It’s definitely a journey. As I begin to emerge from my healing cocoon and venture forth into the world, it’s a blessing that the earth is doing a similar thing. We are slowly – oh so slowly – inching from winter to spring, a brief and intense blast of the spring thing and before we know it, it will be summer again.
Transitions, change, stuff keeps happening and new alliances are formed. As I am aware of what is happening beneath the surface of my body, I am made aware of how much I don’t know. This is a daily reminder to approach life with a beginner’s mind. I am on a constant learning expedition. While I sat immobilised things wasted away, bringing things back into balance and power is a long, slow journey.
In order to walk, we use a complex system of pulleys, fulcrums, levers... muscles, tendons and bones. Walking is often described by those in the professions as controlled falling... which, when you stop and think about it, is pretty accurate. You swing a foot out in front of you and your bodyweight begins to fall towards the weight and momentum, but the million subliminal reactions and responses within the body instead create a planting of a foot, then a lifting and follow through with the other. Hips, shoulders, head and arms all sway and move to counter-balance the flow and with luck, the muscular strength in the legs prevents everything from crumpling into a ragged pile of skin and bones.
When we sit on a horse, the dynamics change. I’m so freakin excited to be on horseback again. Trying not to get ahead of myself of course. I note with greater clarity how when riding, the degree to which one’s legs bow out and bend around the barrel of the horse. I note the flexion in the hip, knee and ankle joints and the weight of the body supported both through the legs and through the seat. When the horse begins to walk, all sorts of exciting things happen, each of the four legs moving individually in the walk. As the hind legs move, the horse’s hips roll from side to side and forward and back, this creates a fascinating and frequently challenging figure-of-eight rotation that will highlight any lower back or hip issues in the rider.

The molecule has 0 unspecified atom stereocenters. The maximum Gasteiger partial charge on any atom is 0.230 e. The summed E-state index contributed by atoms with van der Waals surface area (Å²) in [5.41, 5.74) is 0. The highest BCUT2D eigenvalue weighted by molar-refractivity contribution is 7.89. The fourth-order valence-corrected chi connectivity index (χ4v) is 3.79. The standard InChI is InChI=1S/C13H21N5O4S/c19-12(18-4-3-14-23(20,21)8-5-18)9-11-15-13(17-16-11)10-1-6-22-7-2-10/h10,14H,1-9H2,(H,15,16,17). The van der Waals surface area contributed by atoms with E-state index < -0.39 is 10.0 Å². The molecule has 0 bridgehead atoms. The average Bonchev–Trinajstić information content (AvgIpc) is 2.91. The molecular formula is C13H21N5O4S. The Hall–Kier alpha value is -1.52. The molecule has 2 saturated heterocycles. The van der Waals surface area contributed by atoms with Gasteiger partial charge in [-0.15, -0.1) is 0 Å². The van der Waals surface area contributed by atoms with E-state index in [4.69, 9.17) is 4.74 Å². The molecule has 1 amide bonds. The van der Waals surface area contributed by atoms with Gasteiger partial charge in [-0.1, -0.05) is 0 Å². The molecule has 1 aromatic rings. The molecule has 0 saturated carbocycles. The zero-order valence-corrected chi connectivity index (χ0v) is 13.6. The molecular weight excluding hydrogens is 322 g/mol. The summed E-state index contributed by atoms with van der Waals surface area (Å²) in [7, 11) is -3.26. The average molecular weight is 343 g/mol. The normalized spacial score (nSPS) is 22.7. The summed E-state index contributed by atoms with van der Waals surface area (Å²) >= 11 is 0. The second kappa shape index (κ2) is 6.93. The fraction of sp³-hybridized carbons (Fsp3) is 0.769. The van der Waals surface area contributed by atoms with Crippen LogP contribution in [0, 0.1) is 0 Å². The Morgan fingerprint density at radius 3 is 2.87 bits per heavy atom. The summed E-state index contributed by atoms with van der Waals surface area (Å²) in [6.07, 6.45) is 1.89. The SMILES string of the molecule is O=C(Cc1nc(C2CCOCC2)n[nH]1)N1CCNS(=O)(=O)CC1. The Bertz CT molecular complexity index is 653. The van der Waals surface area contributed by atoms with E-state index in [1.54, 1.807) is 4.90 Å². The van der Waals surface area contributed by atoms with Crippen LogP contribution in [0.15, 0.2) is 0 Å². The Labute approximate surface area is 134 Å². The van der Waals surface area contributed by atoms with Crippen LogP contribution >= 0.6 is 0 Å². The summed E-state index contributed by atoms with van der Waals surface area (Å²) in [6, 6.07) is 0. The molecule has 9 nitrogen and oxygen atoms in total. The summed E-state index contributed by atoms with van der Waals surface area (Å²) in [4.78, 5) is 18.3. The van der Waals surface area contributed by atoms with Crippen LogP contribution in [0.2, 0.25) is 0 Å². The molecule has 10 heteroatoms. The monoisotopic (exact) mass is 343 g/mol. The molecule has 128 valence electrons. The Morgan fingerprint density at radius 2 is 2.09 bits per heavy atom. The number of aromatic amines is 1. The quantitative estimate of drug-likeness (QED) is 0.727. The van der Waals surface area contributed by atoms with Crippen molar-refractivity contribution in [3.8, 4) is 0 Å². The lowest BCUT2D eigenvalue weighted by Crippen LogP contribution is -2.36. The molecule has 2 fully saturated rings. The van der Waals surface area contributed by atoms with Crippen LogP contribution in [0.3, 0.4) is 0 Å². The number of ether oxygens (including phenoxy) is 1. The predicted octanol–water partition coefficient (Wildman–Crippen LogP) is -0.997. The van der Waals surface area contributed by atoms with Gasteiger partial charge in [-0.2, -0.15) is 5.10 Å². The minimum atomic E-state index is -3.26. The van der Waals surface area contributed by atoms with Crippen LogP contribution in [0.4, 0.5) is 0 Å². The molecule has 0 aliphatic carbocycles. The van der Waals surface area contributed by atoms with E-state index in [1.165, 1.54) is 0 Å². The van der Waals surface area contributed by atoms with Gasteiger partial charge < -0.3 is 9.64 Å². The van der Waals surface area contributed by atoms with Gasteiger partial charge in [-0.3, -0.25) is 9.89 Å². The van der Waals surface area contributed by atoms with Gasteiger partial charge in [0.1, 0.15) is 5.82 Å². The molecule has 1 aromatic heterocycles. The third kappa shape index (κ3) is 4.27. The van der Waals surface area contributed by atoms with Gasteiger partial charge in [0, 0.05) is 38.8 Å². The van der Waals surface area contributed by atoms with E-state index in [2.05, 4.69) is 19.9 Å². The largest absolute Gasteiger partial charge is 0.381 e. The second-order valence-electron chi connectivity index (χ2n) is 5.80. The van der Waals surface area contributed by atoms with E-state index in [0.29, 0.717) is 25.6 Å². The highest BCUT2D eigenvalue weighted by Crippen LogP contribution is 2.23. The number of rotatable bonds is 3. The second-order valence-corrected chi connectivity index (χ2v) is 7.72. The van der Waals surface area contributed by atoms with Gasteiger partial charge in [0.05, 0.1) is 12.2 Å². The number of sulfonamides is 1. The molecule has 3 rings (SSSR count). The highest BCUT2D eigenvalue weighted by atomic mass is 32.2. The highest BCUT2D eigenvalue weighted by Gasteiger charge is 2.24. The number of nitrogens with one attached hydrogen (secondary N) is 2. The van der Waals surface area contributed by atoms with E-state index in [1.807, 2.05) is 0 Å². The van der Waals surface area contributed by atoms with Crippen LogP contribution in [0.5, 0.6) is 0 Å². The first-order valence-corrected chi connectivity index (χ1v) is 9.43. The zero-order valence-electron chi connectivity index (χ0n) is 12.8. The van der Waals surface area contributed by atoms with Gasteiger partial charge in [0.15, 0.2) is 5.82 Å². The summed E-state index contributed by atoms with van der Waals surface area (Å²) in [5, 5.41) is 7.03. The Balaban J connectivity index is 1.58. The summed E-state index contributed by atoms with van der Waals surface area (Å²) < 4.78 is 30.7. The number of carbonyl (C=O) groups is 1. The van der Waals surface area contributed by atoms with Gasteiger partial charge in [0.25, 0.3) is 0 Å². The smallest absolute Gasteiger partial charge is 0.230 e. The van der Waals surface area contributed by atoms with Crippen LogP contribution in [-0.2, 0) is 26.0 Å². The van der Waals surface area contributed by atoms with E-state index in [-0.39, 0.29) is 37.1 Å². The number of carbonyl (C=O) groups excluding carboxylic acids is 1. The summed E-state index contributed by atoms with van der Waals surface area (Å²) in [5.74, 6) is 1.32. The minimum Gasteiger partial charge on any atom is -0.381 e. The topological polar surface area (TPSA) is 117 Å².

Tension in the human body will transmit into the equine body resulting in the two becoming a bundle of nerves and tension. A deep breath and a calming exhalation not only brings stress or anxiety levels down in the human, but this lowering and leavening is also transmitted directly to the horse. Horses are such unique, incredible and profound healing helpers and educators, they mirror back to us some truths that we often find easier to ignore.
The union of human and horse is a fascinating and lengthy story dating back centuries. The Athenian cavalryman Xenophon’s Art of Horsemanship was written around 360BC. Born out of conflict and war, it still remains a useful tool in the understanding of the horse. Xenophon gave instructions on handling the horse, the relationship between groom and horse (what I call the yoga of the horse) and not just the rider, whom he proposed should be able to mount quickly from both on and off-side, and should ride “as though he were standing upright with his legs apart (not in a chair seat)”. This is an important distinction, we are not ‘sitting’ on a horse, we are ‘riding’. It is different.
The challenge of the horse (and yoga) is to fully understand and create a harmonious outcome leveraging the strength, suppleness, softness and power of our bodies. In my equine training we placed an emphasis on playing games and undertaking wild and wacky challenges to give us greater resilience, flexibility and accomplishment. Practicing skills in an undemanding arena before having to rely on them in serious or more demanding situations is the way to go. Learn to walk before you run. Some of my reference books go back decades if not centuries (I do have a copy of Xenophon’s book, although probably not an original). My copy of Mounted Games and Gymkhanas was reprinted in 1967, a mere 19 years after originally published.
Putting a horse into this equation of training and body awareness makes it more fun, more challenging and infinitely more rewarding when you achieve success. Accommodating another’s needs, fears, moods and physical or mental limitations is part of life. Adjusting our methods of perception to include a different species stretches the brain muscle and leads us into even deeper lessons... emerging the other side is like breaking the surface of the lake into the heat of the mid-summer sun. What an amazing sensation it is when something works out.
Keep looking up and enjoying what’s all around us!